Saturday, January 26, 2008

If you could have dinner with four of your ancestors who would they be and why?

Ol' Myrt here wouldn't be so vainglorious as to assume her ancestors would prefer visiting the current time period for our family's GENEALOGICAL GUESS WHO'S COMING TO DINNER. Besides, I'd like to experience eating hard tack in a makeshift fox hole, talk by moonlight and gaze at the stars on the open plains, aid my ancestor resting after injury on the 3rd day of battle at Gettysburg, or experience sailing across the Atlantic in the early 1700s.

I'm not all that brave, I'd just like to experience each ancestor's life as they knew it.

That would be an easy thing to do. Armed with with the knowledge that I could return to the comfort and convenience of my 21st century lifestyle, I could probably endure any discomfort for a few hours in exchange for the opportunity to look into an ancestor's eyes and listen to the voice of experience from an earlier time and place.

INTERESTING POSSIBILITIES for my guest list would be the following ancestors:

MOST RECENT - My parents, to see how they are doing and to find out if things really are like what we imagined as we talked during the last weeks before they passed away.

MOST MYSTERIOUS - Dolly Yockey (born 8 Jan 1824 of Franklin, PA) , since I'd like to know if she really left her husband Daniel Weiser & kids to join the circus, and how that worked out for her.

MOST ELUSIVE - Dolly Yockey's parents are as yet unknown to us, for we've only heard she was born in Pennsylvania. Her marriage certificate in Scotio, Ohio was no help; and pre-1850 US federal census records list several Yockey households with females the appropriate age with (unfortunately) only the names of heads of households. Wills & land records have not provided clues. But if they came to dinner, it would open a whole line of new research possibilities. I could send the invitation addressed "to whom it may concern" and trust the angels for appropriate delivery.

MOST COURAGEOUS - This is a tough category to define when one considers that living life without electricity, indoor plumbing, modern modes of transportation, medical technology, and a reliable food & water supply system was courageous for all of our pre-1900 ancestors. However, these sub-categories come to mind:
  • Civil War soldiers: William Gist Froman, Talburt Higgins & William Henry A. Phillips. The latter went by the name Henry at some times and William at other times. If it weren't for an affidavit from his wife Permelia Warren, this naming scheme would have confused me for another twenty years.
  • Mormon Pioneer Ancestors: David Dutton Yearsley, who died at Winter Quarters (Nebraska), and his wife Mary Ann Hoopes who went on to settle Ogden, Utah with their young children. I cannot imagine traveling by wagon, actually walking most of the way when one was accustomed to living in the only 3-story brick house in Nauvoo, Illinois.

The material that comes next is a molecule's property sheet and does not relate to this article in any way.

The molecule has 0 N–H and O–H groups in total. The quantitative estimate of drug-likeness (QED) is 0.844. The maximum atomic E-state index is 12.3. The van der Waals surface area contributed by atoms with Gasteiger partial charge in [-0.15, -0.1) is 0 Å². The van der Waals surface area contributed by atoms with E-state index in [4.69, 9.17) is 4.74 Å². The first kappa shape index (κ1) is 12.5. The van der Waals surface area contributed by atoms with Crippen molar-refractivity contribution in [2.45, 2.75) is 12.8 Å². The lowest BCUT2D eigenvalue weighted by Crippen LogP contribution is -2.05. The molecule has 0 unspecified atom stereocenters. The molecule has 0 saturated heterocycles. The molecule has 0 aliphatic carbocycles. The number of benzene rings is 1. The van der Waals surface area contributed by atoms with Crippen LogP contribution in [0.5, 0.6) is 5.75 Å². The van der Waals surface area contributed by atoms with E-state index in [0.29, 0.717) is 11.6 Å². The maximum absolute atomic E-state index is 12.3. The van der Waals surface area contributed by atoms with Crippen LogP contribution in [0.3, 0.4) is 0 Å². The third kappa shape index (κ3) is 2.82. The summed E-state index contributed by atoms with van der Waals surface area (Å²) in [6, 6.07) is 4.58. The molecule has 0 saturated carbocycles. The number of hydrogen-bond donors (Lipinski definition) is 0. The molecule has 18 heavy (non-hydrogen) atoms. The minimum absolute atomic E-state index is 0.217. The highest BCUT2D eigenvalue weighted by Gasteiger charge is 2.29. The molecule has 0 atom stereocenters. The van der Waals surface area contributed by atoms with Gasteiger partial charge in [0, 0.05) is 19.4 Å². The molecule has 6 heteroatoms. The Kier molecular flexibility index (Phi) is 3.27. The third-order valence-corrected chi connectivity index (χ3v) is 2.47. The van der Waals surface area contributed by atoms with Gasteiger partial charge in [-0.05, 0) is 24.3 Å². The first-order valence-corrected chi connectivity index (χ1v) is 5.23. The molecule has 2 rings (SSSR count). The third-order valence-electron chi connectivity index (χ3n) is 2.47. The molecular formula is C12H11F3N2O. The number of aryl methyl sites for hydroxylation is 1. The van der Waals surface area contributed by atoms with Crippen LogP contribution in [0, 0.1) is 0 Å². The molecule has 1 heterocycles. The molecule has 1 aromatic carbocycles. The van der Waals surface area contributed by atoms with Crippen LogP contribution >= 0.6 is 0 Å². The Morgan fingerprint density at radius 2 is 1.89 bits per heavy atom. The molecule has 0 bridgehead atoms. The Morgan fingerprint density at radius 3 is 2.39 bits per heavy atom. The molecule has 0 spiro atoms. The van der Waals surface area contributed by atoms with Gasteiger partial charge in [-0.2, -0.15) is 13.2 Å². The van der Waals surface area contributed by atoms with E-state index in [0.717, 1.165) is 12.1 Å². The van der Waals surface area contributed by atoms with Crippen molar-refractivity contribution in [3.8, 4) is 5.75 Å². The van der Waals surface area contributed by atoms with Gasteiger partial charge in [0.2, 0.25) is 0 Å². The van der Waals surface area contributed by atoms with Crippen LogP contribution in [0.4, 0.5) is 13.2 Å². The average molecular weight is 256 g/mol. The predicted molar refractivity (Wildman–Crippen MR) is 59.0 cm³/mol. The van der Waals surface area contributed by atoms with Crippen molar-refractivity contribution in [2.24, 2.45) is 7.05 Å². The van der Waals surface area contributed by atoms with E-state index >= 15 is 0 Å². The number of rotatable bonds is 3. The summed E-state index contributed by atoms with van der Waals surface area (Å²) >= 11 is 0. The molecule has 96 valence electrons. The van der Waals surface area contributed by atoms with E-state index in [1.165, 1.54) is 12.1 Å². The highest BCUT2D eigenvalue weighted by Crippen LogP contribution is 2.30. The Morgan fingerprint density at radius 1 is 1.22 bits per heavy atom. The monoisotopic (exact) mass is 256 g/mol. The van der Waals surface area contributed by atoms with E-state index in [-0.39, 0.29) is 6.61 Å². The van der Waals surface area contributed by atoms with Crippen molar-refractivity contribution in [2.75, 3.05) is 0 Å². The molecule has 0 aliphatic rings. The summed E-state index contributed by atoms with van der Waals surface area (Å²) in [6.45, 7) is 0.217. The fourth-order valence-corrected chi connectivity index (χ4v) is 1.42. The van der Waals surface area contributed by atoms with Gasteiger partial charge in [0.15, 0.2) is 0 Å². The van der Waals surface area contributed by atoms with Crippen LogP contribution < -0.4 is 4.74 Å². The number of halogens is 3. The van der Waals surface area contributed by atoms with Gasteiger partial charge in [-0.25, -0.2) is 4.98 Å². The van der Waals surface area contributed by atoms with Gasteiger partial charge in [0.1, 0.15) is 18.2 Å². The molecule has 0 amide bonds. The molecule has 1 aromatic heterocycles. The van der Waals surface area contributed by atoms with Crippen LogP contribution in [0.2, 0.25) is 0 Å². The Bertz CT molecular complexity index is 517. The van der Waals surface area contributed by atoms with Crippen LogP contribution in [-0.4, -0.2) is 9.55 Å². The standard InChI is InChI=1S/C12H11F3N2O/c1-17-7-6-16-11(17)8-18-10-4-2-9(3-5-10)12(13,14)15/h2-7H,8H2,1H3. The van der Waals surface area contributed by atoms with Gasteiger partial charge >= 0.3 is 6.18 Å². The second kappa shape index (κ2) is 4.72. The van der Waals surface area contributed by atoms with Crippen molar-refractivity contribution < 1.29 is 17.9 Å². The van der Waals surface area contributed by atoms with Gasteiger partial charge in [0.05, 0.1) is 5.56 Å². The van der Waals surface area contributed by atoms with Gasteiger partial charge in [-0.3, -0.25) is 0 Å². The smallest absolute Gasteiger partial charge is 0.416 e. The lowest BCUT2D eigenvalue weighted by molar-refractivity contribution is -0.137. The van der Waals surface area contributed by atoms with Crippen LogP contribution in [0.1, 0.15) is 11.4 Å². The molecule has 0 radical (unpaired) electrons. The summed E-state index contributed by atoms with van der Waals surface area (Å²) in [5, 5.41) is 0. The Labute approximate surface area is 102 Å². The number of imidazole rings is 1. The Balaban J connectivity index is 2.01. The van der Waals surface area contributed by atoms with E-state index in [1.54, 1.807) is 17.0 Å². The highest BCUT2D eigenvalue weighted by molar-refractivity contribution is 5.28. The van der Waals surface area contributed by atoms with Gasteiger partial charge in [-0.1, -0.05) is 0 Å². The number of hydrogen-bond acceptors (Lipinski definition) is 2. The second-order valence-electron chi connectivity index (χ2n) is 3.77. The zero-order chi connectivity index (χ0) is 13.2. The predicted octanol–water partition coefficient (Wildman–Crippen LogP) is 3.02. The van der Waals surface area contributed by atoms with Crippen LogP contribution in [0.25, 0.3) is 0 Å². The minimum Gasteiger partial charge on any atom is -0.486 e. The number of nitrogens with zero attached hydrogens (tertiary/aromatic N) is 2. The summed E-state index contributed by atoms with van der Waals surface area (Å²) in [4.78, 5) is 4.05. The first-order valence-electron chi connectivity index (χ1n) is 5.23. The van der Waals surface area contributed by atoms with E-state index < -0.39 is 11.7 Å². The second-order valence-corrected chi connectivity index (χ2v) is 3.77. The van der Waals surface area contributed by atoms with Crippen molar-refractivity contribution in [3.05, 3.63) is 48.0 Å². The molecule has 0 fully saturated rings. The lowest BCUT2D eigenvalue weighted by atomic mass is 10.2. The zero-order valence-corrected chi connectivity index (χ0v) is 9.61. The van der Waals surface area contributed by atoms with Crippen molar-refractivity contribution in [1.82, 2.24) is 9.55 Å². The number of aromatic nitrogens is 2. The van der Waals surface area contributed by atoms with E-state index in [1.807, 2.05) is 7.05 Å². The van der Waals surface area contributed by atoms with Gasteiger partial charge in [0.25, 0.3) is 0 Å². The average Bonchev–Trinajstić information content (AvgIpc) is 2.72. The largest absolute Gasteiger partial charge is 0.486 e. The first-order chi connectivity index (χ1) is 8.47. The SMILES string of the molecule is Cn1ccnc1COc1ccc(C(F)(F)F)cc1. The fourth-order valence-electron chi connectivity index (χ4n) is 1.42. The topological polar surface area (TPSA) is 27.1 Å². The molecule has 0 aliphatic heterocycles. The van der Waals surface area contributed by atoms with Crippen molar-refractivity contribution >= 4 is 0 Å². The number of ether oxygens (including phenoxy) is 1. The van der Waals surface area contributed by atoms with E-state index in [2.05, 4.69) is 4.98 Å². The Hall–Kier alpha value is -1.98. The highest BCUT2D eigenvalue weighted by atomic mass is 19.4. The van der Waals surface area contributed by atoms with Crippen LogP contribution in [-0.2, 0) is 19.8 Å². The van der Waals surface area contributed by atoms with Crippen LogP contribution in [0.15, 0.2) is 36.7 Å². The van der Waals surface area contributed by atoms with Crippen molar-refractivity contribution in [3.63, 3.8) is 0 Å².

• Early Mormon Missionary: William Brockerman Wright (1836-1913) who went in a mission in the 1850s to the "Sandwich Islands" and took his wife and children with him. That means over the Sierra Nevada's by wagon train, then a slow boat to Hawaii. Gosh.
  • Early Welsh Quaker Ancestors - Well, it would be hard to narrow it down, but I'd like to visit the Radnor meeting in the late 17th century, just to see how things were run. I understand Quaker women had a more prominent role than in other religions of the time.
    MOST NOTORIOUS - This would be my maternal great-grandmother Louisa Mae Higgins who lived openly with a series of men while her much older US Civil War Union soldier husband William Gist Froman wasted away in the old soldier's home at Ft. Leavenworth, Kansas.

MOST FAMOUS - A 1709 emigrant from W├╝rttemberg, Germany, Conrad Weiser, who as a teenager left his father & step-mother's camp in Weiserdorf, New York to live with the Indians. This experience served him well in later life as an Indian interpreter for the provincial government of Pennsylvania, and a Colonel during the French & Indian War. He later joined the cloister at Ephrata and served as a magistrate in Reading. His restored homestead still stands in Womelsdorf, PA.

OLDEST ORIGINAL RESEARCH - It was quite an accomplishment for Ol' Myrt here to unearth ancient documents linking six generations and developing the understanding that Charles Player and his wife Ann are the parents of our known original immigrant William Warner Player who was christened 3 March 1793 in Chelsea, Middlesex, England, and died 23 Feb 1873 in Salt Lake City, Utah.

AS WITH ALL DINNERS at Ol' Myrt's house, there is always room for one or two more. That would have to be the case for this ancestral dining feast. I simply cannot narrow it down to four.

At least one other genealogy blogger has already weighed in on this topic, which will become part of the 41st Carnival of Genealogy:

Happy family tree climbing!
Myrt :)
Your friend in genealogy.

© 2008 Pat Richley, All Rights Reserved.

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